Democratic gubernatorial candidate Gary King said Thursday that Republican Gov. Susana Martinez should respond to allegations that her successor as district attorney in Doña Ana County in 2011 destroyed official but unidentified email records.
“It is reported that Martinez’s handpicked district attorney has destroyed possible incriminating records from when Martinez was DA,” King said in a news release. “… We may never know what was in those records, but their destruction alone raises new, serious questions about Martinez’s work as well as that of the people she’s put in positions of power.”
The King campaign news release said “Governor Martinez and her successor in the Las Cruces District Attorney’s Office have some explaining to do.” The campaign also cited the email controversy in a separate fundraising email Thursday.
Martinez campaign spokesman Chris Sanchez said King’s attack was misguided and hypocritical.
A recent report from the current DA in Doña Ana County on alleged email destruction “has nothing to do with the governor,” Sanchez said. “… Now that (King’s) campaign has hit the desperation stage, he is feigning outrage that a DA’s office has a similar email retention policy as his own office.”
“We follow the same (email) retention policy as the AG’s office,” said Amy Orlando, the Martinez successor in the Doña Ana County DA’s office.
King campaign spokesman Phil Sisneros defended the email retention policy in the Attorney General’s Office, saying that only records deemed not pertinent to the AG’s operations are deleted from servers after one year. All others, such as records similar to those allegedly erased in the Doña Ana County DA’s Office, are retained indefinitely, Sisneros said.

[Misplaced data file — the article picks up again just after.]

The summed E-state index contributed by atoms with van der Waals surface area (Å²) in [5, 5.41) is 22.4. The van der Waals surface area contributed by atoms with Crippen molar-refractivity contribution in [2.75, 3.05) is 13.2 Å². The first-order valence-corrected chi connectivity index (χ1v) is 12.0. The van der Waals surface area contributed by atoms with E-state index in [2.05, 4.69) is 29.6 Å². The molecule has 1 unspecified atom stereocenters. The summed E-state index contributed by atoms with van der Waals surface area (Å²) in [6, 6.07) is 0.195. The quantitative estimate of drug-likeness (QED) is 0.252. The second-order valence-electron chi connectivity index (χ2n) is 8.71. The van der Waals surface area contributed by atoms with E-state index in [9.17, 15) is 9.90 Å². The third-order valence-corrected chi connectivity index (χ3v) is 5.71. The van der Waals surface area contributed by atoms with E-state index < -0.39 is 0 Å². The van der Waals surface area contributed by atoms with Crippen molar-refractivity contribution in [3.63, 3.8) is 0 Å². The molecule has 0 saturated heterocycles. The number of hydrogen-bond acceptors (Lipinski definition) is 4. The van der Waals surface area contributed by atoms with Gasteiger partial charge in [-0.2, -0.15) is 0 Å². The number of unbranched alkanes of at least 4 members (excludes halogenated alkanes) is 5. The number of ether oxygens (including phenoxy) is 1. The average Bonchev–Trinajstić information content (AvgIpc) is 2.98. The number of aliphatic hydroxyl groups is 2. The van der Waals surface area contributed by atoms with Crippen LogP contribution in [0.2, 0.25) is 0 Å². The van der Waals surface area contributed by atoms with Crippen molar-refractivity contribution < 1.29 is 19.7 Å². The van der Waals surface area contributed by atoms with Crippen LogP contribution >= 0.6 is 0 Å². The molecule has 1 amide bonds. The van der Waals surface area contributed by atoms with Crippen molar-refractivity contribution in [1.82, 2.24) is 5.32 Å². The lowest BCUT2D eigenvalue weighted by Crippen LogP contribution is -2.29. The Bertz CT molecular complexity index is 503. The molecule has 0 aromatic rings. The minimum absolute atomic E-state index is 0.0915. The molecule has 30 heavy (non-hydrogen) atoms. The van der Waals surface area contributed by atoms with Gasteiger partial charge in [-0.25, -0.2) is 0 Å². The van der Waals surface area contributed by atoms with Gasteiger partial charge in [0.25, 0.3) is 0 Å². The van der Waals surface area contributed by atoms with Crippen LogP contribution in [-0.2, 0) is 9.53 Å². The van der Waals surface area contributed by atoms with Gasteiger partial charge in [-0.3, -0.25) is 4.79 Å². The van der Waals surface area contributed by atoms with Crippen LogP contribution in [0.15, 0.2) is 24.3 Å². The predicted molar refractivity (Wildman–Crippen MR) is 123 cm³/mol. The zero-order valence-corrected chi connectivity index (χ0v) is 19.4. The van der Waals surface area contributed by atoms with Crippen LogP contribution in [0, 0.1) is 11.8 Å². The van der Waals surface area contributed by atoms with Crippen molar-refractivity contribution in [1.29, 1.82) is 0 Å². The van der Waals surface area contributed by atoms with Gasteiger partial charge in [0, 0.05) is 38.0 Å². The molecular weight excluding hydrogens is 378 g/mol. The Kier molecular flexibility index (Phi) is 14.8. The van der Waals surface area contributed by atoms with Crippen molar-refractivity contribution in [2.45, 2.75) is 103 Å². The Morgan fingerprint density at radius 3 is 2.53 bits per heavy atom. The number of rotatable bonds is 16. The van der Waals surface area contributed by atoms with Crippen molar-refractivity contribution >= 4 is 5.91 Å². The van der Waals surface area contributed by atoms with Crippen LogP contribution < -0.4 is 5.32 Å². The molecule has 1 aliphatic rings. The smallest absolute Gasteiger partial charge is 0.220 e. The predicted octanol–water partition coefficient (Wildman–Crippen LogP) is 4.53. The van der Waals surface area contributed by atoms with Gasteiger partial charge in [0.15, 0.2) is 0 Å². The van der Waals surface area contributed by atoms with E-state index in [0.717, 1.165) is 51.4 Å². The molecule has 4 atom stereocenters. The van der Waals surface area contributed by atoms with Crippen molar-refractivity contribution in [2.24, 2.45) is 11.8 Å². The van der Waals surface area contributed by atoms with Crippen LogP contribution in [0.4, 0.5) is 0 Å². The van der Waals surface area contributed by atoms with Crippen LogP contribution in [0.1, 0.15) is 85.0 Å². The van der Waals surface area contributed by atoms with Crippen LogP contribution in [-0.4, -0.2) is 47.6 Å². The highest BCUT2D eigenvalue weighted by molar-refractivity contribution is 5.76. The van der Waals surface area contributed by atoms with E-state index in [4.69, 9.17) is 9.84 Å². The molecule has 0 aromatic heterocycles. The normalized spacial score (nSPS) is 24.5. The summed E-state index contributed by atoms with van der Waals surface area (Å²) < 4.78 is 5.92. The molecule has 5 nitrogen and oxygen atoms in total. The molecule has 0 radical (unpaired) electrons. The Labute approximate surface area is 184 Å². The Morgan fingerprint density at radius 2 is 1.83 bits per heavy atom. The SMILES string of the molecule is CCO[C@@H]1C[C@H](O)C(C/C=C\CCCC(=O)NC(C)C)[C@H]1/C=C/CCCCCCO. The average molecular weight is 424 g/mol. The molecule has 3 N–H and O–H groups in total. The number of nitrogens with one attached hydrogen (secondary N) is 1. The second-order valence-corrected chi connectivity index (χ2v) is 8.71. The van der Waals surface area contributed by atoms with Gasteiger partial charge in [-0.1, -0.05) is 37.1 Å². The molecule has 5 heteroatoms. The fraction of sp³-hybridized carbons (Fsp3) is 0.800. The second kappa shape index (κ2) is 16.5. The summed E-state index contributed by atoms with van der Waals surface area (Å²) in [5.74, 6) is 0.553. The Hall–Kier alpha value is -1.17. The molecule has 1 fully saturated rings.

The allegations that records were destroyed made headlines earlier this week after the current District Attorney, Mark D’Antonio, issued a report saying the Orlando administration erased hard drives and emails before leaving office.
Orlando was appointed DA by Martinez in 2011 when Martinez became governor. Orlando, a Republican, lost an election in 2012 to D’Antonio, a Democrat, and left the office.
Orlando said allegations of records being covered up on her watch amounted to “baseless innuendos and black-helicopter conspiracy theories.”
D’Antonio’s report suggested no motive for the destruction of the emails and said no criminal charges were being considered because “there are too many unanswered questions” about the missing records.
A liberal advocacy group on Wednesday tried to raise additional questions in the email flap.
ProgressNow New Mexico cited email records obtained through the Inspection of Public Records Act showing Orlando in 2010 forwarded documents related to a voter fraud investigation to Martinez’s political adviser, Jay McCleskey. Martinez was a candidate for governor at the time.
ProgressNow director Pat Davis said the communication amounted to a tip-off.
McCleskey and Orlando rejected that characterization. Both said the records exchanged were the same records provided to media after a news report on the investigation was published.
“The press started asking about the case and Jay McCleskey got the same public documents that were given to the press and at the same time,” Orlando said in an email.
McCleskey said, “When someone falsely claimed that the District Attorney’s office had declined to investigate a voter registration fraud case, we simply requested the public records proving that the case had been referred to the appropriate law enforcement agency and those same documents were provided to the media.”